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Harare man locked out of NMB account over suspicious US$300,000 deposit

A Harare man who failed to give a comprehensive explanation regards the source of a US$300,000 deposit in his NMB Bank will not be able to access the funds until an investigation is complete, a court ruled last week.

NMB Bank last year, in line with the provisions of the Money Laundering and Proceeds of Crime (Chapter 9:24), which aims to suppress the abuse of the financial system, froze the account of one Meshack Mudyariwa’s after he failed to explain the source of a US$300,000 deposit.

The Financial Intelligence Unit of the Reserve Bank of Zimbabwe and the police are carrying out investigations amid allegations over money laundering.

Mudyariwa recently approached the High Court, challenging the decision by NMB Bank Limited to freeze his account but his efforts have so far hit a brick wall.

High Court judge, Justice Jacob Manzunzu, last week ruled the money should remain frozen because Mudyariwa has not given reasonable grounds for its release.

“It will be self-defeating for the respondent, while making efforts to comply with the law, to take no action to freeze the account. What that would practically mean is that the applicant would withdraw all the money, irrespective of the outcome of the investigations,” said the judge.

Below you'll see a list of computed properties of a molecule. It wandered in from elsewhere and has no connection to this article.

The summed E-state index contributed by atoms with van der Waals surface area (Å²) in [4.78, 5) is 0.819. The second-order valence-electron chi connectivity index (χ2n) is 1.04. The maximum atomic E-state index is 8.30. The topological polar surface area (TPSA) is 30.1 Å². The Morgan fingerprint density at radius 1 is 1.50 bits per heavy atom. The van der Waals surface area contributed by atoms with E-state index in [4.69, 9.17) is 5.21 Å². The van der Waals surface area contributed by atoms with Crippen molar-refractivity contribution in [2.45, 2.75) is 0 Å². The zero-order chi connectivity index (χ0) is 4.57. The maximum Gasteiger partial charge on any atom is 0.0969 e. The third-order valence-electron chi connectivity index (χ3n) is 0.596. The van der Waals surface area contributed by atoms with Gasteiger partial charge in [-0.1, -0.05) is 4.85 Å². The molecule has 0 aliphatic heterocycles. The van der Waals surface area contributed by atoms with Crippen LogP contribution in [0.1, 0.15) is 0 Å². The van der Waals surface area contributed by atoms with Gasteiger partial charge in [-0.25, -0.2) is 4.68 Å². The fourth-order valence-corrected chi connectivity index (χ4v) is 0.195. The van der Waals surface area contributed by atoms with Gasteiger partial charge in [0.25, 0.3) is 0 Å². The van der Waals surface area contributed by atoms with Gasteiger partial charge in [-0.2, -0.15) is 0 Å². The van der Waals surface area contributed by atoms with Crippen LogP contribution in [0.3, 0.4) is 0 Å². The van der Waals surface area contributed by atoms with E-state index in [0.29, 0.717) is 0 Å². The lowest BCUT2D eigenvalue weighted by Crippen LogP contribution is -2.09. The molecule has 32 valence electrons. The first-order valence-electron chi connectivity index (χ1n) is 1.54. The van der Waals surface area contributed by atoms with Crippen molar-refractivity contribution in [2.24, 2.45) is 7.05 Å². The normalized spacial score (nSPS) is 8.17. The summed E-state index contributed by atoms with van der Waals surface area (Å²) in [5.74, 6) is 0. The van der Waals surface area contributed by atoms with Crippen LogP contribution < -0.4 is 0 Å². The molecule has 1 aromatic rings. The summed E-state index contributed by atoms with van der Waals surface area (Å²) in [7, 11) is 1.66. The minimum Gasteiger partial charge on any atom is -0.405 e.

“The matter has been reported to the Intelligence Unit and the police and is said to be under investigation. It will be inappropriate at this stage to order respondent to unfreeze the account.

“In any event, while the applicant has shown a clear right over the account, and the possible injury he will suffer, he has not shown absence of an alternative remedy. An alternative remedy lay with the applicant for the review of the decision taken by the respondent.

“Such a remedy gives him similar protection. In any event, had the applicant assisted with the identity of the originator of funds as required by the Act, that will stand as an alternative remedy.”

Mudyariwa said that the money was from a loan acquired with two unidentified South African companies.

In his application Mudyariwa insisted that NMB Bank was holding his money without due cause.

However, the judge said it was mandatory for the bank to have information about the originator of the funds.

“I think the suspicion was reasonable, especially in this era of rampant corruption,” he said, before ordering that Mudyariwa’s account remain frozen as investigations continue.

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